A NY1 television reporter since 1995, Kristen Shaughnessy says the best part of her job is meeting New Yorkers from all walks of life. Wherever in the five boroughs the story takes her, she feels privileged to share the stories of her fellow New Yorkers. Kristen graduated from Hofstra University with a B.A. in communications in 1990. She started out in radio and then went on to an upstate New York television station before working for NY1. Ironically, she grew up in a house without a TV. After her family’s television broke, they decided reading was a better option. During the attack on the World Trade Center on September 11, 2001, Kristen was one of the first reporters on scene. She arrived before the first tower fell. Due to the loss of cell phone service, she found the nearest pay phone to report back to the studio. Midway through the conversation, she had to drop the phone and run as the tower came down.When not on the anchor desk or in the field, Kristen spends time at home with her college sweetheart-turned-husband professional golfer Joe Bush and their two daughters. She traces her roots back to ancestors who immigrated in the mid-nineteenth century, from the southwest of Ireland.
What is your current state of mind?
Determined to create lasting change.
Your greatest extravagance?
Ice cream and cookies for breakfast.
Who is your hero?
Any person who risks the comfort of their own situation to
fight for the truth.
What is on your bedside table?
She Said by Jodi Kantor and Megan Twohey; Catch and Kill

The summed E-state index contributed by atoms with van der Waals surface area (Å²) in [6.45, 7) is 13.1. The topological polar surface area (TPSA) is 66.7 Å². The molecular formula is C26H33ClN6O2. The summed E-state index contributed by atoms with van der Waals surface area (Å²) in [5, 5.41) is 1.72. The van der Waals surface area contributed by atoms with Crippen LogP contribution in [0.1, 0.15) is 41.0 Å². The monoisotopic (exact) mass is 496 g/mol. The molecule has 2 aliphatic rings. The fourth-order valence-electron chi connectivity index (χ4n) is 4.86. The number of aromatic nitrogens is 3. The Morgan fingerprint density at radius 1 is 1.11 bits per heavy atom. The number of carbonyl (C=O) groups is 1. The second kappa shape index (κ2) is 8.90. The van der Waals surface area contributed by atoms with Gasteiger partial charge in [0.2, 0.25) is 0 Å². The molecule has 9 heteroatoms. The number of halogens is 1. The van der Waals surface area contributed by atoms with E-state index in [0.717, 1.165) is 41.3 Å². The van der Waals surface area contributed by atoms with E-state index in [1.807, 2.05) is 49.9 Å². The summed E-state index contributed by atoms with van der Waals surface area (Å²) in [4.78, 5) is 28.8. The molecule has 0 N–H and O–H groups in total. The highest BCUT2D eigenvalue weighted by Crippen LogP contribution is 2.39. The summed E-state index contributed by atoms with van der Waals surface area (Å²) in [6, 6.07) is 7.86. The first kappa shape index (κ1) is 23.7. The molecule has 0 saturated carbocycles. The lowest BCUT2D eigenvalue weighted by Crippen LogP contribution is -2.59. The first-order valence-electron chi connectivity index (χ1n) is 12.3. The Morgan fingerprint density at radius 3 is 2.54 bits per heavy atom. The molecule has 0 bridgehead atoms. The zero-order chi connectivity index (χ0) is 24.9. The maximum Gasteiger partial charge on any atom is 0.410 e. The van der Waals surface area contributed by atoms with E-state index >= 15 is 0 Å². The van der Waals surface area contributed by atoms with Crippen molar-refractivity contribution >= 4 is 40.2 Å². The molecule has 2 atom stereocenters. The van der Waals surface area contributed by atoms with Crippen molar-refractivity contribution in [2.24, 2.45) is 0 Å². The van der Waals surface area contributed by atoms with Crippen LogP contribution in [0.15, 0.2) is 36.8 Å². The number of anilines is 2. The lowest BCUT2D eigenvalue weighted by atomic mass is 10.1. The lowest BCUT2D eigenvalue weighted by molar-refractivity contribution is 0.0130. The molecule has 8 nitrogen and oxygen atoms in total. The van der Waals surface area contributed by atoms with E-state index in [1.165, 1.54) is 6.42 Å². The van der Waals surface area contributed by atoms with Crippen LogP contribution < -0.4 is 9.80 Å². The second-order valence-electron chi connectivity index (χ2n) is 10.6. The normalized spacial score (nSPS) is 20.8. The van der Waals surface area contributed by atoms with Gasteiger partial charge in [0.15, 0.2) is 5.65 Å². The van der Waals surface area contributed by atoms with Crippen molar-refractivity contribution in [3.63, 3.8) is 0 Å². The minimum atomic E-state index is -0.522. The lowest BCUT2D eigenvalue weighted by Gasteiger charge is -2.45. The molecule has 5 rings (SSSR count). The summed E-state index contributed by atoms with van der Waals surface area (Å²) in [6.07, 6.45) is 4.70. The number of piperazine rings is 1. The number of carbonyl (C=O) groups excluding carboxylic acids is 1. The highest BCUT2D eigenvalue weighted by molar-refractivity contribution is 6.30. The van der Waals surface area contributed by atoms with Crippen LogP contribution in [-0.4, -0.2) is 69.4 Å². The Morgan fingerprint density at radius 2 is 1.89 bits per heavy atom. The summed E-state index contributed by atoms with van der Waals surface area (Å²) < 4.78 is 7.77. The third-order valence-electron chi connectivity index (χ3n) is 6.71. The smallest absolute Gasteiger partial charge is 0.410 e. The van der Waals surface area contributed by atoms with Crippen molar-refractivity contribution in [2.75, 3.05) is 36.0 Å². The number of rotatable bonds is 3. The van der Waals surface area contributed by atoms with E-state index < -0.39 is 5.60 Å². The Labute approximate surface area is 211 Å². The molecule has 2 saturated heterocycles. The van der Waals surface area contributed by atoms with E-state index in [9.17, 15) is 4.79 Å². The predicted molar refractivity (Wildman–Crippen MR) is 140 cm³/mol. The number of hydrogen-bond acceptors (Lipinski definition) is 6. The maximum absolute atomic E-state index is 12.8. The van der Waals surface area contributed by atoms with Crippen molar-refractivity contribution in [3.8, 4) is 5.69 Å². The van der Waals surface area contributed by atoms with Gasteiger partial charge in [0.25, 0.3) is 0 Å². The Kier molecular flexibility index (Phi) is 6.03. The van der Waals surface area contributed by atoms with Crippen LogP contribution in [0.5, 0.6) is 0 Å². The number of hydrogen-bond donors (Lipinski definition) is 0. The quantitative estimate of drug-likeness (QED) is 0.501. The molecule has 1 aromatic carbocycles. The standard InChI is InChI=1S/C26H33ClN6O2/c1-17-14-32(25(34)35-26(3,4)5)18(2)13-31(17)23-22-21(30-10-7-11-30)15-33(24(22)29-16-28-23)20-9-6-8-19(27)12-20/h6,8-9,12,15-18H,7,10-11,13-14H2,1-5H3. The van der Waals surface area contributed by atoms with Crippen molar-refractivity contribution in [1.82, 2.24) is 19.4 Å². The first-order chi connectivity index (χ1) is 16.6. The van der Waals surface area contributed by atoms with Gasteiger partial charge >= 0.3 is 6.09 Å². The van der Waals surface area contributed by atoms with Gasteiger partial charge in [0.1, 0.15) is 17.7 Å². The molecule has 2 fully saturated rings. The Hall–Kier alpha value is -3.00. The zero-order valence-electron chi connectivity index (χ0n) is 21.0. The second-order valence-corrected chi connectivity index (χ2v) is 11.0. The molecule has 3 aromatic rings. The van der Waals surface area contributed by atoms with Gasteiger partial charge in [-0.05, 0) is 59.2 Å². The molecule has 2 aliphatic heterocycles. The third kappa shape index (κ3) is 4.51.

by Ronan Farrow, and Chris McNickle’s Bloomberg:
A Billionaire’s Ambition.
Reporting and anchoring for WGNY radio in Newburgh, NY.
I made five dollars an hour so I supplemented my income with a bartending job at Banta’s, which was right down the road.
Hiding my vegetables under the china cabinet in the dining room. I’d fold them into a napkin and then retrieve it after everyone
had left the table.
Best advice ever received?
Trust your instincts; intuition doesn’t lie.
Do you strike up the conversations on long plane rides?
The last plane ride I took, the person next to me put a blanket over her head and kept it there for the entire trip from California. That’s about as clear a signal as you’re going to get to not engage. I’m happy to chat with those who don’t have blankets over their head.
Where do you go to think?
On long walks or in bed with a blanket over my head.
What is your hidden talent?
After much consideration my husband and I could come up
with absolutely none. Not one. Our girls agree.
Favorite quality in friends?
Honesty and kindness, and if you can make me laugh, even better.
Your typical day?
My only typical days are weekends. I’m up by 2 AM on Saturdays and Sundays; read email about the news covered the night before; check different news sources; do a three-minute plank and sit-ups, shower, get to work at 4 AM; spend the morning with my fabulous weekend team. After that it can be errands, relaxing, baking, working out, or hanging out with friends.
Your perfect day?